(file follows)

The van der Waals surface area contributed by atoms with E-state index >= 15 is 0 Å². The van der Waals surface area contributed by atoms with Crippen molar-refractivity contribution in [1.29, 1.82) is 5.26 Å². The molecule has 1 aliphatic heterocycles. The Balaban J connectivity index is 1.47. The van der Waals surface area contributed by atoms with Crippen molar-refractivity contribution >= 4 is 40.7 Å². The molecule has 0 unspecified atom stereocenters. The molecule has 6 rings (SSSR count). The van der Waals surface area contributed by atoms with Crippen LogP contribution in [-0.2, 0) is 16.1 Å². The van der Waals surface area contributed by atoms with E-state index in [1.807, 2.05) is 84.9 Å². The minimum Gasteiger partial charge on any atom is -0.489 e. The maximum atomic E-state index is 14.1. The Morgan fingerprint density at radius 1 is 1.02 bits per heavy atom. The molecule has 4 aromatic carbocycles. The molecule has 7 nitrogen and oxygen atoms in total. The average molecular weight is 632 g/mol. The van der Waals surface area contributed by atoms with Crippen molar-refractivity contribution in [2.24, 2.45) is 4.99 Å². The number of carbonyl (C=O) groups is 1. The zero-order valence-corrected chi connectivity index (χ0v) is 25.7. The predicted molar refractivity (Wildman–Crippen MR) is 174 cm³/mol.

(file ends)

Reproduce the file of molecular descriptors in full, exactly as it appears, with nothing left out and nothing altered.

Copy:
The van der Waals surface area contributed by atoms with E-state index >= 15 is 0 Å². The van der Waals surface area contributed by atoms with Crippen molar-refractivity contribution in [1.29, 1.82) is 5.26 Å². The molecule has 1 aliphatic heterocycles. The Balaban J connectivity index is 1.47. The van der Waals surface area contributed by atoms with Crippen molar-refractivity contribution >= 4 is 40.7 Å². The molecule has 0 unspecified atom stereocenters. The molecule has 6 rings (SSSR count). The van der Waals surface area contributed by atoms with Crippen LogP contribution in [-0.2, 0) is 16.1 Å². The van der Waals surface area contributed by atoms with E-state index in [1.807, 2.05) is 84.9 Å². The minimum Gasteiger partial charge on any atom is -0.489 e. The maximum atomic E-state index is 14.1. The Morgan fingerprint density at radius 1 is 1.02 bits per heavy atom. The molecule has 4 aromatic carbocycles. The molecule has 7 nitrogen and oxygen atoms in total. The average molecular weight is 632 g/mol. The van der Waals surface area contributed by atoms with Crippen molar-refractivity contribution in [2.24, 2.45) is 4.99 Å². The number of carbonyl (C=O) groups is 1. The zero-order valence-corrected chi connectivity index (χ0v) is 25.7. The predicted molar refractivity (Wildman–Crippen MR) is 174 cm³/mol.